26° 47.30' N
80° 00.960' W
RECOMMENDED MINIMUM TRAINING
For almost three years, the freighter Amaryllis slowly rusted apart while beached on Singer Island, approximately four miles north of Palm Beach. Enroute from Manchester, England, to Baton Rouge, Louisiana, the Greek‐owned freighter ran aground on September 8, 1965, due to storm-chumed seas created by Hurricane Betsy. For four months, a fleet of tugs unsuccessfully worked to pull the ship off the beach. Once the expense of saving the ship exceeded its value, Lloyd's of London paid off the insurance claim and the freighter w a s abandoned where she rested. In December 1965, Samuel McIntosh of Miami paid $25,000 for the beached ship. He, too, gave up efforts to refloat the ship and abandoned the project.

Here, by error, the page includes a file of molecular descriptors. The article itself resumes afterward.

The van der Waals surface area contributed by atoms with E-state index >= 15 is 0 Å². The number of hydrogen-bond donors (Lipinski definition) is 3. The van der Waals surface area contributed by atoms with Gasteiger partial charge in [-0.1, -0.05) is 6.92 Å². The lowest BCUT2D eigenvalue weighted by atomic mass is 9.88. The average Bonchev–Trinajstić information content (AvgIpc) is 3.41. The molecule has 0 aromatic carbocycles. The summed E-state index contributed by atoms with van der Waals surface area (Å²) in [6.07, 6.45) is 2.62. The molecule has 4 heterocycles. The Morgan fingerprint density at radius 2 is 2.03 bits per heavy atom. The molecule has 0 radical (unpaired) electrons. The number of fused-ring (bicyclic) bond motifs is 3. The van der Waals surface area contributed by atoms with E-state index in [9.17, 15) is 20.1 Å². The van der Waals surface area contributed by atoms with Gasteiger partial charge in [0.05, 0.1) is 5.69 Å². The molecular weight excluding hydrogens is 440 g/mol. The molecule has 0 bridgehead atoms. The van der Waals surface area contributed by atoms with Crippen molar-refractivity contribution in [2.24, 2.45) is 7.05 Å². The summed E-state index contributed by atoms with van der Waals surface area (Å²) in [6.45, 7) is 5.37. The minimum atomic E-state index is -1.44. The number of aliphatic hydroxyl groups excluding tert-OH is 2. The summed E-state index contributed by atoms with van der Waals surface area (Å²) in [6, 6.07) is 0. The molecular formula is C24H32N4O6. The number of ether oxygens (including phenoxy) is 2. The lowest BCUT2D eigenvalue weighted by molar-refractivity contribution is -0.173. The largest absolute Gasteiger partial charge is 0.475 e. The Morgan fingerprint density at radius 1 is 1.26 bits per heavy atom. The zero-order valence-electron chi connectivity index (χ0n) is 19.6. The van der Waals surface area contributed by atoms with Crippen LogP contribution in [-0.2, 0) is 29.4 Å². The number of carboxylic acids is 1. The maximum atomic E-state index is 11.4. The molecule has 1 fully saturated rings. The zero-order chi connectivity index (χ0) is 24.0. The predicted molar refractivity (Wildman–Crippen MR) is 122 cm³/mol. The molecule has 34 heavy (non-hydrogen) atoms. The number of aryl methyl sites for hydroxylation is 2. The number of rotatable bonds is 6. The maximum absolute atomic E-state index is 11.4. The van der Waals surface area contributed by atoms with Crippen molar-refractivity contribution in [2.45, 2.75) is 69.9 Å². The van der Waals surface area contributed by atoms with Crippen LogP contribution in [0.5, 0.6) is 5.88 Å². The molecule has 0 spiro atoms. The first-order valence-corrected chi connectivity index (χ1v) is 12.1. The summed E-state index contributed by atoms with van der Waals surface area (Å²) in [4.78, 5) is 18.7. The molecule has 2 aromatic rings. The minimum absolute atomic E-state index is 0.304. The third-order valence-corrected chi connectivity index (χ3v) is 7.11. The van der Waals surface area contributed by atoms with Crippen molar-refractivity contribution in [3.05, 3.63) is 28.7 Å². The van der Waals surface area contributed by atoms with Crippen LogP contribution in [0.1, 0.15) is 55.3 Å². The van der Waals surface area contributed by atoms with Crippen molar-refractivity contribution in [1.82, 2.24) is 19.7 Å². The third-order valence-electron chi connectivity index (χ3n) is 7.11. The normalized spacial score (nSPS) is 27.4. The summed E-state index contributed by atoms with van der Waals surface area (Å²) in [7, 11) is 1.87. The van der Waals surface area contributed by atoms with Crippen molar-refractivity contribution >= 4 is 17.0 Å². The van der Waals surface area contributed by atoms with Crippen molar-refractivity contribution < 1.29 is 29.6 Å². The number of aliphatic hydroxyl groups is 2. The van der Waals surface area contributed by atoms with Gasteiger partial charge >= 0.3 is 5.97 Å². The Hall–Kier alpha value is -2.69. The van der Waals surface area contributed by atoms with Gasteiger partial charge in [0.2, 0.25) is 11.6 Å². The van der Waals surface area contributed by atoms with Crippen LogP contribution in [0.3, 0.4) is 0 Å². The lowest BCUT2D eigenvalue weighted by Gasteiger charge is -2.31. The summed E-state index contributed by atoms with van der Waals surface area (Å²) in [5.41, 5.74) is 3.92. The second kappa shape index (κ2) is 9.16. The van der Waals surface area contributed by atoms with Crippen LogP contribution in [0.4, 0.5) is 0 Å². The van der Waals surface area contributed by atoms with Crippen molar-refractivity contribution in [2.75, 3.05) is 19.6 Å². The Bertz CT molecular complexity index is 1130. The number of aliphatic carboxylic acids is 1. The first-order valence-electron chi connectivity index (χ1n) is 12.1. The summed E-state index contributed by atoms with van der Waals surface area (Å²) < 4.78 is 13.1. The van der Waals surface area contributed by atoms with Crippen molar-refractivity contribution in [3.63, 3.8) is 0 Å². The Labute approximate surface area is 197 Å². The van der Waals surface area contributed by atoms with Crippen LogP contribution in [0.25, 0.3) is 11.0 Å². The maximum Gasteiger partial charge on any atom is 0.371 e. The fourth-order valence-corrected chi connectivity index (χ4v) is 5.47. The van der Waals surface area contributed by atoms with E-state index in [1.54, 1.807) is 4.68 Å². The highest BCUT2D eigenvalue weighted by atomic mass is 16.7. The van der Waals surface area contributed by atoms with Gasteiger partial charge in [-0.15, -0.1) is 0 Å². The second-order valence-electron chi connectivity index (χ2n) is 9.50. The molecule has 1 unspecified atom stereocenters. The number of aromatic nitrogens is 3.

Over the next 32 months, the Amaryllis remained on the beach. As both an eyesore and an environmental threat, politicians and local business owners demanded the hulk be removed. In late January 1967, the security guard hired to watch the wreck at night, Clifford S. Valentine, 52, was arrested on charges of contributing to the delinquency of juveniles. He was accused of allowing local teenagers to use the abandoned freighter for late night parties. Approximately two weeks later, a suspicious fire broke o u t on the evening of February 12, 1967. The fire apparently began in the number t w o hold and burned for over a day. Finally, the US. Army Corps of Engineers proceeded to cut the Amaryllis's superstructure away from her hull in order to lighten the ship. They then successfully managed to pull the remaining hulk off the beach in late August 1968. She was towed off shore, where upon her seacocks were opened and she was allowed to sink stern-first in 90feet of water. The Amaryllis was originally built as the Cromwell Park by the Burrard Dry Dock Company, Limited, of Vancouver for the Canadian government in February 1945. The freighter was 442 feet in length, 57 feet in beam, and displaced 7,147 tons. In 1946, she w a s sold to the Canadian Transport Company and renamed the Harmac Vancouver. The vessel was sold yet again in 1948 to the Amaryllis Steamship Company, Limited, of Piraeus, Greece, and renamed the Amaryllis due to the extensive scrapping prior to her sinking, the wreck of the Amaryllis now resembles a 400-footlong canoe as she sits on the bottom. With her bow pointing southward, the Amaryllis comprises a portion of an artificial reef site off Palm Beach known as ”The Corridor,” which also includes the yacht Mizpah, the patrol craft U.S.S. PC‐1174 (U.S.S. Fredonia), an 80-footlong barge, and piles of concrete pilings, all of which are linked by lines of limestone boulders. As the Amaryllis lies just north of the Palm Beach Inlet, it is best to dive it during flood tide, as an outgoing tide will pull murky water from the inlet directly over this area.